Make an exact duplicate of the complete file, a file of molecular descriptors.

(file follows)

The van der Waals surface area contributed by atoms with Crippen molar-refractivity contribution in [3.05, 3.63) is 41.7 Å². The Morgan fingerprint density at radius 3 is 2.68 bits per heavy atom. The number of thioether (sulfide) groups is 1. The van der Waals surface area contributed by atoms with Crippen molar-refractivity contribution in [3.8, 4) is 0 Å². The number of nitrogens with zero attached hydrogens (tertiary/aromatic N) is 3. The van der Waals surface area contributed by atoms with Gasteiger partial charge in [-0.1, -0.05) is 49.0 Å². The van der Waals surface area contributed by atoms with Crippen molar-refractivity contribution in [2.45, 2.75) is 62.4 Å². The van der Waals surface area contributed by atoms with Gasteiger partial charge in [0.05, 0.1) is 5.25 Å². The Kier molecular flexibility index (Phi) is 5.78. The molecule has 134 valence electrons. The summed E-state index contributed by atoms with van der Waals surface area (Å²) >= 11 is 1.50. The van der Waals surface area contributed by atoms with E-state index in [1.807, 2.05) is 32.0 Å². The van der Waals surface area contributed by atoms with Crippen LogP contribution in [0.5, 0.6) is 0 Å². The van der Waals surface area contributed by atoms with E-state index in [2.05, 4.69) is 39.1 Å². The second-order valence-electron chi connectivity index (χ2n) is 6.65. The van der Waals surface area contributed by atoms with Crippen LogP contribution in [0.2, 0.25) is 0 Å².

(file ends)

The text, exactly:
The van der Waals surface area contributed by atoms with Crippen molar-refractivity contribution in [3.05, 3.63) is 41.7 Å². The Morgan fingerprint density at radius 3 is 2.68 bits per heavy atom. The number of thioether (sulfide) groups is 1. The van der Waals surface area contributed by atoms with Crippen molar-refractivity contribution in [3.8, 4) is 0 Å². The number of nitrogens with zero attached hydrogens (tertiary/aromatic N) is 3. The van der Waals surface area contributed by atoms with Gasteiger partial charge in [-0.1, -0.05) is 49.0 Å². The van der Waals surface area contributed by atoms with Crippen molar-refractivity contribution in [2.45, 2.75) is 62.4 Å². The van der Waals surface area contributed by atoms with Gasteiger partial charge in [0.05, 0.1) is 5.25 Å². The Kier molecular flexibility index (Phi) is 5.78. The molecule has 134 valence electrons. The summed E-state index contributed by atoms with van der Waals surface area (Å²) >= 11 is 1.50. The van der Waals surface area contributed by atoms with E-state index in [1.807, 2.05) is 32.0 Å². The van der Waals surface area contributed by atoms with Crippen LogP contribution in [0.5, 0.6) is 0 Å². The van der Waals surface area contributed by atoms with E-state index in [2.05, 4.69) is 39.1 Å². The second-order valence-electron chi connectivity index (χ2n) is 6.65. The van der Waals surface area contributed by atoms with Crippen LogP contribution in [0.2, 0.25) is 0 Å².